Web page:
5 things about Shariah 5 May 2013
Shariah has become an ominous term in discussion today. Even the erudite former Archbishop Rowan Williams was viciously attacked in the media when he suggested that there may be room for incorporating Shariah into a British legal system. If a thoroughly liberal and progressive Christian leader is given such a response to discussing Shariah in a scholarly context, it isn’t hard to imagine the response a Muslim might get for discussing it publicly.
Debate around Shariah Law was brought to the fore once again with the publication of Pew Research Center’s survey on Muslims. The findings were presented in the media with various conjugations of ‘Most Muslims want Shariah’. Such a headline may evoke dread in those who equate Shariah with decapitation, but for those with a more balanced understanding of Shariah, the headlines were about as surprising as ‘Most Christians read Bible’.
So here is a quick list of things you should know about Shariah before worrying that your Muslim neighbour may want to lash you for wearing shorts in public.
1. Shariah is about life
Shariah literally means a ‘path to water’. In the context of the desert in which Classical Arabic was spoken, this makes it synonymous to a ‘path to life’. It is the term used to describe the various practical teachings of Islam, the guidance on how to live a good life, and thus includes everything from marriage through to being kind to your neighbours. The objectives of Shariah are generally considered to be the preservation and protection of five things – a person’s religion, their life, their family, intellect and their wealth.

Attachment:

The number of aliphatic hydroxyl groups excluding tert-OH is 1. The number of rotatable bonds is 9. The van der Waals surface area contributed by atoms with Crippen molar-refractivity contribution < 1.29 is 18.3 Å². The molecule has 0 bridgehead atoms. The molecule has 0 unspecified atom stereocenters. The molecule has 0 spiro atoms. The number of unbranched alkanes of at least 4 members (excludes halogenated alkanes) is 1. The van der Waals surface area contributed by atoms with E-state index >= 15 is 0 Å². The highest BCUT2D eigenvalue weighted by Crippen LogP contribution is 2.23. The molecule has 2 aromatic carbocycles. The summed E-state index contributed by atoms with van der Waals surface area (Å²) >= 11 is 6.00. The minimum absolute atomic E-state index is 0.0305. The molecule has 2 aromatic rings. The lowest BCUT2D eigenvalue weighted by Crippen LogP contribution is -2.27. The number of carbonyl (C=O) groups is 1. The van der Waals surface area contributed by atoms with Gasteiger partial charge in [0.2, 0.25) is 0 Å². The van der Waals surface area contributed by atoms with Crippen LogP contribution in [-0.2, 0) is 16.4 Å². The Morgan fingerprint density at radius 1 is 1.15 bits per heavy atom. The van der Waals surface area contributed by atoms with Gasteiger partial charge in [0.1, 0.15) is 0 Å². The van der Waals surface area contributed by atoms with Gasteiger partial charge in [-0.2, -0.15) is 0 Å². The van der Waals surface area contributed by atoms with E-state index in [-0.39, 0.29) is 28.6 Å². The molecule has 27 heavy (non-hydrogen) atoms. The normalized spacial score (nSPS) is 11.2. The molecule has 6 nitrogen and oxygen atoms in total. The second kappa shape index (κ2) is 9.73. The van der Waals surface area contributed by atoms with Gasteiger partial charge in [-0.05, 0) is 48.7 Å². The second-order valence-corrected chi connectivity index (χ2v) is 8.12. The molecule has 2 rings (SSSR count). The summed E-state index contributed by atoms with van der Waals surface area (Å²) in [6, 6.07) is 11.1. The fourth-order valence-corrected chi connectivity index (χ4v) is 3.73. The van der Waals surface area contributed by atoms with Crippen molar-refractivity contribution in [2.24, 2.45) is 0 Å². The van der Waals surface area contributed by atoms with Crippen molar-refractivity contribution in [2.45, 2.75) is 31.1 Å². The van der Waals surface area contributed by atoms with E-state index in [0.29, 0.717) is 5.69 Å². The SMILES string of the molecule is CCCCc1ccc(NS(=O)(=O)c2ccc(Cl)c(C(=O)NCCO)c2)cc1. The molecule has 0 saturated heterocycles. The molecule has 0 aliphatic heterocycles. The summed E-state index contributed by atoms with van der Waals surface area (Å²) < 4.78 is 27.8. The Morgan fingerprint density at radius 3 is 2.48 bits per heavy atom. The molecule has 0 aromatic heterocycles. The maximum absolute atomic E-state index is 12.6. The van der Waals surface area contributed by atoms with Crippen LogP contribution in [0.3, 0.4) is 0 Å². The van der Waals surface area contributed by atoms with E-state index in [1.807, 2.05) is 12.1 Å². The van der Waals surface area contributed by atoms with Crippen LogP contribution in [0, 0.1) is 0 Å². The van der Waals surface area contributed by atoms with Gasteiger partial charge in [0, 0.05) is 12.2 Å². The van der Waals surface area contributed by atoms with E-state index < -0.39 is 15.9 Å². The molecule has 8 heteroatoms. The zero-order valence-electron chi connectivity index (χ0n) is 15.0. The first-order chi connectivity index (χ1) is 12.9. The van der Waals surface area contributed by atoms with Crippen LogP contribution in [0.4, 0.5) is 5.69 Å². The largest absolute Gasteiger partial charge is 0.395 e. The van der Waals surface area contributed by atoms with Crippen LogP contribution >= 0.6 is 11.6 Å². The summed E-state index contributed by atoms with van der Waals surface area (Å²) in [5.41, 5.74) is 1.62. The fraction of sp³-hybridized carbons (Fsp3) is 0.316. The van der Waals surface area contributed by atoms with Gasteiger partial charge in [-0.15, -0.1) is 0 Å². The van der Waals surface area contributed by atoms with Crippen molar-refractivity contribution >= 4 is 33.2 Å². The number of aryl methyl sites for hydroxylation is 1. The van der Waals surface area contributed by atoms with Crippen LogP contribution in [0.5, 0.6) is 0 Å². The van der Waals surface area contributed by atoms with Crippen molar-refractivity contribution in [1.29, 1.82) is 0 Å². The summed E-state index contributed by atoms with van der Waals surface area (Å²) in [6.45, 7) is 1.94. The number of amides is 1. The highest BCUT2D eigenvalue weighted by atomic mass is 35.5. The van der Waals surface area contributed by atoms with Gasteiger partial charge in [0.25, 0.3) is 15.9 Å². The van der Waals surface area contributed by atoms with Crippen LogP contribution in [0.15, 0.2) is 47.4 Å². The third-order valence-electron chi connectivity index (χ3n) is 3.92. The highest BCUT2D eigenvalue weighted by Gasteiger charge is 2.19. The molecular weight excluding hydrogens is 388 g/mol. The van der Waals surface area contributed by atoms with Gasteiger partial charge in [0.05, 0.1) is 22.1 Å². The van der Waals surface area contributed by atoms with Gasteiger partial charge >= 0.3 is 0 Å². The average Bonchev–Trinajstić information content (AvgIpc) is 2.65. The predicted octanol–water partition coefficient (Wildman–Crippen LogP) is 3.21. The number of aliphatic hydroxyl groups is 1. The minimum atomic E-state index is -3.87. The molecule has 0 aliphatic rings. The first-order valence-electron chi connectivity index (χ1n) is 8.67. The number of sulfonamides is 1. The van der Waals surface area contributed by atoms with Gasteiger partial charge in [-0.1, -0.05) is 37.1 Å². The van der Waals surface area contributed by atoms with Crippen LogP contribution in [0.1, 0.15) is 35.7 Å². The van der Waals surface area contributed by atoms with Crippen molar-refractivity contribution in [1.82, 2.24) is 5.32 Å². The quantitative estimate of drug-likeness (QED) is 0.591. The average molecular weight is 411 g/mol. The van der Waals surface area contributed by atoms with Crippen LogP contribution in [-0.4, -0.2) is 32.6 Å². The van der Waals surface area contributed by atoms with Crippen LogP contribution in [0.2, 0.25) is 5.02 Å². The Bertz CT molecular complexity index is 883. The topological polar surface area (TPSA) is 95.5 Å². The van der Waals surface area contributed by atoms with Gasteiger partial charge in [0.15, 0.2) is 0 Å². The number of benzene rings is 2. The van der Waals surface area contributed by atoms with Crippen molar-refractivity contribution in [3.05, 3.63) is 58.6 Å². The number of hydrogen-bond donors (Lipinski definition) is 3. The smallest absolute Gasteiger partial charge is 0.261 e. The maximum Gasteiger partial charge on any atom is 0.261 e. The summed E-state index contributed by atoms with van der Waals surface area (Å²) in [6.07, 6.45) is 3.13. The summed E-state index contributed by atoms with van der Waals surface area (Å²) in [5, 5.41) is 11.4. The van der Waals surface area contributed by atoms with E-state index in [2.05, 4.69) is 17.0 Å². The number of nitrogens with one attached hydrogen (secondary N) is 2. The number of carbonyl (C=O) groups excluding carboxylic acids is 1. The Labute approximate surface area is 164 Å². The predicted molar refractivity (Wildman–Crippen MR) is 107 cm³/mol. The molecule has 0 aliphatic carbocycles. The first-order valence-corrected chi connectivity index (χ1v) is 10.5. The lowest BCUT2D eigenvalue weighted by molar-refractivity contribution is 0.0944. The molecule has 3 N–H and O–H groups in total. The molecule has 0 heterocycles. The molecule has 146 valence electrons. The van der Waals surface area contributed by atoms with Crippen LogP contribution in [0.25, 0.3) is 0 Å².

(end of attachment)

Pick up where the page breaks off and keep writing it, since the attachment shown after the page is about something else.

2. Shariah is not a legal codex
When we think legal, most of us think in Roman terms. A legal codex is centralised, it is unchanging, applies to all uniformly. Shariah is none of these things. It is decentralised – a Muslim scholar with sufficient years of study can issue a fatwa (opinion), and it is not binding upon anyone other than the one who chooses to adhere to it. Shariah is dynamic, and fluid. It considers context. The principles behind Shariah remain the same, but the practicalities and applications are wide and varied and adapt according to time and place. Finally, Shariah is not uniform. What is considered an obligation for one person may be considered prohibited or advised against for another. It is judged by the individual scholar on a case-by-case basis. In fact, the only people who attempted to crystallise and codify Shariah were the British Government during the Colonial Era who created the ‘Anglo-Muhammadan Law’ in an attempt to better control what was an otherwise democratic and decentralised system. Any simplistic comparison then to other legal systems, particularly talk of parallel laws, is misleading and incorrect.
3. Shariah does not oppose religious freedom